7. Additional Breath Handouts (7 pages) the 4-2-4-2 and the 4-1-4-1 is just one of many breathing options when doing these meditations. Students can also experiment with a number of other breaths that are presented as printable handouts. 
    • multisensory mediations
    • The Sloth Breath: The Sloth Breath creates a cooling and calming effect on the body. 
    • The Hummingbird Breath: The Hummingbird Breath is a quick way to heat the body and promote quick energy. 
    • The Puppy Breath: The Puppy Breath brings oxygen to the brain and helps students wake up and feel alert. 
    • The Bumblebee Breath: The Bumblebee Breath can be used to calm the mind and inspire creativity. 
    • The Rock and Roll Wave Breath: The Rock and Roll Wave Breath is calming but also energizing. 
  • 6 Audio Meditations: As students learn to manage their breath and meditate, they can be introduced to the audio meditations.
  1. Butterfly Belly Breath Meditation: This short meditation (3:31) helps students practice the belly breath, so they can learn how to use it to maintain their attention. 
  2. Busy Bumblebee Finds His Breath and His Way Home: This short meditation (2:50) helps students learn the belly breath and understand how using this breath can help them to regulate their emotions and find their attention. 
  3. Bubble Breath - Being Your Best Self: This short meditation (4:45) allows students to visualize a past experience at school that was difficult and helps them to learn from it and let it go.
  4. Slow Down Sloth and Hummingbird Body Scan: This short meditation (3:48) allows students to visualize and experience a relaxing body scan with the help of two sloths and a hummingbird. 
  5. Manage your Energy Control Station – Increasing your Energy Level: This short meditation (3:29) helps students learn how to increase their energy level with the use of visualizations and breath.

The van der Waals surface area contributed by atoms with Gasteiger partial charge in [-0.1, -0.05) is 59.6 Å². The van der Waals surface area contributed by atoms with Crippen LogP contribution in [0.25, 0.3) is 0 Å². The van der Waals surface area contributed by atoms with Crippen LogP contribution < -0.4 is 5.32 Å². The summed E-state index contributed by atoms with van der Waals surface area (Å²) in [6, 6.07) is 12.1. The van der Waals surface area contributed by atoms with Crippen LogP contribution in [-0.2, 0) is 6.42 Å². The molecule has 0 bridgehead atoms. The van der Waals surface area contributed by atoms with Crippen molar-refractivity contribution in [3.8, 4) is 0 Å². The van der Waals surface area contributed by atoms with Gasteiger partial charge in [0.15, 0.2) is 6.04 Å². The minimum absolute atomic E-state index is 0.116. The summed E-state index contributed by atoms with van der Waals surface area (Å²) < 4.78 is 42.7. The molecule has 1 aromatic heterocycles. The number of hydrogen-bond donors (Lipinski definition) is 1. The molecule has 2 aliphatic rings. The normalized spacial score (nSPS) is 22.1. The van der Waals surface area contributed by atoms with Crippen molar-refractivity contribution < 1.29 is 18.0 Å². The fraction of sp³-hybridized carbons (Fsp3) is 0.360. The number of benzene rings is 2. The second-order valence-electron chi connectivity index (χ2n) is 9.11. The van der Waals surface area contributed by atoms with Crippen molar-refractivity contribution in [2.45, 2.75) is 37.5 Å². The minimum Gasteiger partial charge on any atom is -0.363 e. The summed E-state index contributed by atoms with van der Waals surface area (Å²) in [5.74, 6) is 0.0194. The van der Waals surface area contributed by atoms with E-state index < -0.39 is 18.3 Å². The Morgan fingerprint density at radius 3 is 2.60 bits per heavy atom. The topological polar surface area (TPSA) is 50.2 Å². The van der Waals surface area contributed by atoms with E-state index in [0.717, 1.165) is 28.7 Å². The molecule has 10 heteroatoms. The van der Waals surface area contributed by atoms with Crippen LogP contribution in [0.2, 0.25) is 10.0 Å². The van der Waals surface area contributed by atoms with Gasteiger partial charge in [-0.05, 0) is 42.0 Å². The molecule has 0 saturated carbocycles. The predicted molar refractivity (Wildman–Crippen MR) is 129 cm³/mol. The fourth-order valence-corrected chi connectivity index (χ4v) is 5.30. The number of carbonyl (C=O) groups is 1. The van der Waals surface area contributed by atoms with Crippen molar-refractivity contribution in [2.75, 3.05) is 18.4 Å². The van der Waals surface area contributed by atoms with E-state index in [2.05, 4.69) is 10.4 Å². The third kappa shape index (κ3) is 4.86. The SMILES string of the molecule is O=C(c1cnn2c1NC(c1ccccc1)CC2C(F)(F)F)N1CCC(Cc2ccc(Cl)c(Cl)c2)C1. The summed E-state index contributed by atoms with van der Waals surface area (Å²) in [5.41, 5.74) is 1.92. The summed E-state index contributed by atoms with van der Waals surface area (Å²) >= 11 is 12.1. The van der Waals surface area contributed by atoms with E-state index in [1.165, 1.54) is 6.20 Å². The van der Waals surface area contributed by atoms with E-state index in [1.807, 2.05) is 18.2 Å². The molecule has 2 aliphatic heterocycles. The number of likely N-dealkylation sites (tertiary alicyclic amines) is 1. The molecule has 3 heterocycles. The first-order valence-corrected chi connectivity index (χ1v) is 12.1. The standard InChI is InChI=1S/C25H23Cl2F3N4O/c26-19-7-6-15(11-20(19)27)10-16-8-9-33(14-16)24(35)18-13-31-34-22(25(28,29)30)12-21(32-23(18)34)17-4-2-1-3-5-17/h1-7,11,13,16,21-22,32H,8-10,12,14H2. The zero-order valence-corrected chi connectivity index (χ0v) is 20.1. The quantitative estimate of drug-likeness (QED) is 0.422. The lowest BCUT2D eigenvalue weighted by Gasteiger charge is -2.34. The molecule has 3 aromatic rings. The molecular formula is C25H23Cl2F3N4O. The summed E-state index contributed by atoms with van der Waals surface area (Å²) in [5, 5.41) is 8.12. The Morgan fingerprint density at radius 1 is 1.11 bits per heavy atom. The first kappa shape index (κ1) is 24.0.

6. Manage your Energy Control Station – Decreasing your Energy Level: This short meditation (3:40) helps students learn how to decrease their energy level with the use of visualizations and breath. 
  • 3 Drum Beat & Nature Sounds for use with Meditation Scripts: Background sounds can aid in the meditation process when you wish to use the scripts or just want to complete the visual and tactile activities with some sounds. (The beat can help students count out the 4-2-4-2 or the 4-1-4-1 breath). 
  1. Bird Sounds and Drum Beat (5:17)
  2. Ocean Sounds and Drum Beat (4:18) 
  3. Rainforest Sounds and Drum Beat (4:23) 
  1. Tactile Meditation Directions: This video offers a demonstration of the four tactile resources.
  2. Kinesthetic Bumble Bee Breath Meditation (2:14) This video offers a demonstration of this meditation.
  3. Kinesthetic Butterfly Breath Meditation (2:40) This video presents a demonstration of this meditation.  
  4. Kinesthetic Slow Down Sloth Breath Meditation (1:58) This video shows a demonstration of this meditation.  
  5. Kinesthetic Puppy Pause Breath Meditation (2:08)This video offers a demonstration of this meditation.  
What about Helping Older Students?
I also offer Mindfulness Activity Cards that were created based on the current research on mindfulness, emotional intelligence and social emotional learning.  These publications can be used in classrooms or therapeutic sessions to help students develop emotional intelligence, resilience, working memory and community. In addition, they can be used to teach authentic dialogue and develop self esteem. They are ideal for individual sessions, round table discussions, and circle groups.

Cheers, Dr. Erica Warren
Dr. Erica Warren is the author, illustrator, and publisher of multisensory educational materials at Good Sensory Learning and Dyslexia Materials. She is also the director of Learning to Learn and Learning Specialist Courses.